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K(m^2-n^2) = 2(m^3+n^3-lm)

  1. Dec 31, 2009 #1
    Any pointers and/or help with proving the following would be appreciated

    For every prime number n, there exist positive integers (k,l,m) such that


    some examples (there could be several/many solutions for a given n)

    {2, 14, 8, 2}
    {3, 59, 264, 1}
    {5, 53, 192, 3}
    {7, 71, 264, 5},{7, 239, 6080, 1}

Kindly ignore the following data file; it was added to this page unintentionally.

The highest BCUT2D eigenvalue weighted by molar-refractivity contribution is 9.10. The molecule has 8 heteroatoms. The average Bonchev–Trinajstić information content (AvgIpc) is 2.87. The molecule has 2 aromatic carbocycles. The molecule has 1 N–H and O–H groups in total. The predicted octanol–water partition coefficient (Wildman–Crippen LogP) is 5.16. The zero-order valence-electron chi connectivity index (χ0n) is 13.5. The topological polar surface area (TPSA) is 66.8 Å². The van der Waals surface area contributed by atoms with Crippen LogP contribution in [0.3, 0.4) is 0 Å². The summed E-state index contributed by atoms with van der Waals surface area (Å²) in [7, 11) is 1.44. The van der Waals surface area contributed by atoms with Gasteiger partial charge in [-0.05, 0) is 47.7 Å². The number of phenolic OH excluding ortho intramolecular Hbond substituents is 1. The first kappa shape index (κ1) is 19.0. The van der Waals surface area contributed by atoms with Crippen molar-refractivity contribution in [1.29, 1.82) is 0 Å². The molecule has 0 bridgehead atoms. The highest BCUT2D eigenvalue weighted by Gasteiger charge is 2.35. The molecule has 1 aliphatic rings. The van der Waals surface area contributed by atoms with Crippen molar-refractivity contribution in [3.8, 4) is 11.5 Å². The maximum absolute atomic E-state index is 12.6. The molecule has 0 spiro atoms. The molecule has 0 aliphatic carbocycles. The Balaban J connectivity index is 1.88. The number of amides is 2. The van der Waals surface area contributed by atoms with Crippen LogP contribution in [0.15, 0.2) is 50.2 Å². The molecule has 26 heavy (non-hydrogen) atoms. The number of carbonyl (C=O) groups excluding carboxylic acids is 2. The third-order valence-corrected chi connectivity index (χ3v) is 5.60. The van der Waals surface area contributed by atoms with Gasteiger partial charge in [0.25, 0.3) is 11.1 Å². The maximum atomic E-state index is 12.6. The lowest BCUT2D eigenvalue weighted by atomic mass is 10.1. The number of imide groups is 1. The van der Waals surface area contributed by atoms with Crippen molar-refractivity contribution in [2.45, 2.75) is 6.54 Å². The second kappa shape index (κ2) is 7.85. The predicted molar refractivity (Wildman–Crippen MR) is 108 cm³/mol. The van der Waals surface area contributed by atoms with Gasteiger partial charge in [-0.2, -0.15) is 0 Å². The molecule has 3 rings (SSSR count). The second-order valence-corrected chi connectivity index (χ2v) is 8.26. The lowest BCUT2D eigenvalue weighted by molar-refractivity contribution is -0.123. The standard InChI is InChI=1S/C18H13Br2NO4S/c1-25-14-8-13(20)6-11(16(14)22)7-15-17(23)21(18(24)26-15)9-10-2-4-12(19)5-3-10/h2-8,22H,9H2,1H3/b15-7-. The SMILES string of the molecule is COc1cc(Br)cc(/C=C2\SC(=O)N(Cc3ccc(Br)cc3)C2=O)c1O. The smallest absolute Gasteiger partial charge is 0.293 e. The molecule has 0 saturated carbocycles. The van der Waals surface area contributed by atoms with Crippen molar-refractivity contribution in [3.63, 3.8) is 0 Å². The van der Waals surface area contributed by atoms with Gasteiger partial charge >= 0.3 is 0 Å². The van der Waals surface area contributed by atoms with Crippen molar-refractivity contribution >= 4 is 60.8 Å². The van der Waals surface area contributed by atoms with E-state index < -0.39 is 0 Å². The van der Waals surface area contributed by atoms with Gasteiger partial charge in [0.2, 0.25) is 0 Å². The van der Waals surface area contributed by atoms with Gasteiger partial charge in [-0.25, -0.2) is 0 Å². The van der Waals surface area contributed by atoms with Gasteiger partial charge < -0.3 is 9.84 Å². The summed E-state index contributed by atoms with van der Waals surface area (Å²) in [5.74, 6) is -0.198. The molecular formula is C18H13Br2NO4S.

{11, 163, 1856, 5}

    If the statement is true for prime n's, it can be shown to hold for composite n's as well.

    Thanks, Mathador
  2. jcsd
  3. Dec 31, 2009 #2
    Re: k(m^2-n^2)==2(m^3+n^3-lm)

    Perhaps you can think of it as a linear problem in k and l. Given prime n see whether a specific m can be found such that a solution to the linear problem is positive.

    As you may be aware, a trivial solution is (n,k, 2n2, n) k=1,2,3,...
  4. Jan 1, 2010 #3
    Re: k(m^2-n^2)==2(m^3+n^3-lm)

    Also trival are solutions where m = 1
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